【明報專訊】LAST Thursday the Iranian Revolutionary Guard Corps shot down a US drone with a surface‑to‑air missile. In response US president Donald Trump ordered military retaliatory action, only to call it off at the eleventh hour, saying instead he did not believe Iran's strike had been "intentional". But the US has stepped up its sanctions against Iran nevertheless, launching cyberattacks to paralyse Iran's system of weaponry. With tensions rising in the Middle East, global oil prices have rocketed again.
Since Donald Trump came to power, the US's policies towards the Middle East have undergone significant changes. It withdrew from the Iran nuclear deal and imposed sanctions against the country again, issuing a full blockade of the export of Iranian oil. It has fully co‑opted countries like Israel and Saudi Arabia to build a "Middle‑East NATO", pitching its weapons at the countries and safeguarding Israel's unilateral security. It is also pushing ahead with the "deal of the century", trying to resolve conflicts between Israel and Palestine with money. It is generally believed that such policy changes made by Trump are aimed at drumming up support from Jewish organisations and currying favour with arms manufacturers, as they are both his trump cards for his 2020 reelection campaign.
Though his policies are heavily influenced by neo‑conservatism, Trump is not a neo‑conservative himself. He is a shrewd businessman. He invited neo‑conservatives like John Bolton to the cabinet to take advantage of their radicality, but he does not want to be hamstrung by them. His strategy in principle is to let his advisers conduct diplomatic arson all around the world — or even issue threats of war — to frighten the US's adversaries into submission so that they will sign those humiliating agreements. From the Sino‑US trade war to the conflicts between the US and Iran, the US has been employing such "maximum pressure" tactics. The problem is that such threats do not work all the time. With the relationship between the US and Iran over the past 40 years, it is clear that the US does want to strike Iran, but it cannot do so. It is particularly worried about the consequences. The Tehran authorities have been able to negotiate the US's borderline with remarkable accuracy, responding to the US's bluffs with their own.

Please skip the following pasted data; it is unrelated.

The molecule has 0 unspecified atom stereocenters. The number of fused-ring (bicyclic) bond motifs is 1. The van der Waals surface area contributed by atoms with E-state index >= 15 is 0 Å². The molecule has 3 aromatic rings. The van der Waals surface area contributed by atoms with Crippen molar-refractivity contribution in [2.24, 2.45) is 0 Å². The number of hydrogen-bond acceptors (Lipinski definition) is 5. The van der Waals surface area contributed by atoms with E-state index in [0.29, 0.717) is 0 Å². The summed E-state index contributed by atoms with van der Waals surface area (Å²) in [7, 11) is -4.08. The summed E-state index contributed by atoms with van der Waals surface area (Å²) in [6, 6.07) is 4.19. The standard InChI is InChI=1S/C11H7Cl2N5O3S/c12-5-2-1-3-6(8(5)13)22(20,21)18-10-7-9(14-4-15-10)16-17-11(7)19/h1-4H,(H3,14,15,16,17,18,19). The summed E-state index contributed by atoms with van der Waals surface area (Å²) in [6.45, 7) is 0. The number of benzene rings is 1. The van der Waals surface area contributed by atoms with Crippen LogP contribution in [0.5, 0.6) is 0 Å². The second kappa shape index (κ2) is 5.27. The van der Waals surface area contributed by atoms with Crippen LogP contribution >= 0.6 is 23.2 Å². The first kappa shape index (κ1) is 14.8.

Currently the US has a strained relationship with many world powers and international organisations. In the Asia‑Pacific region it has an ongoing trade war with China. In Europe there is a confrontation with Russia. The tariff wars have won the US enemies all around the world and caused incessant bickering with them. The Afghanistan and Iraq wars cost US taxpayers six trillion US dollars. As a businessman, Trump understands very well that if an all‑out war with Iran breaks out, the cost will only be higher. It is difficult for the US's finances as they stand to support an all‑out war with Iran.
The Iran crisis is another crisis manufactured by the Trump administration itself. It did not exist before the US pulled out of the Iran nuclear deal. The Trump administration's attempt to pressure the Iranian regime to crumble is not realistic. The two countries should try to resolve the problem through diplomatic negotiations. "It takes who tied the bell to untie it," as the saying goes. If the US is willing to relax sanctions against Iran, there might be a way out of the current situation. If the US and Iran continue such brinkmanship, it will be impossible to rule out a head‑on conflict. If things develop in such a way, the whole world — not just the Middle East — will be seriously harmed.
明報社評 2019.06.24﹕中東局勢劍拔弩張 美伊須防擦槍走火
at the eleventh hour﹕the last moment before sth important happens
shrewd﹕clever at understanding and making judgements about a situation
brinkmanship﹕the activity, especially in politics, of getting into a situation that could be very dangerous in order to frighten people and make them do what you want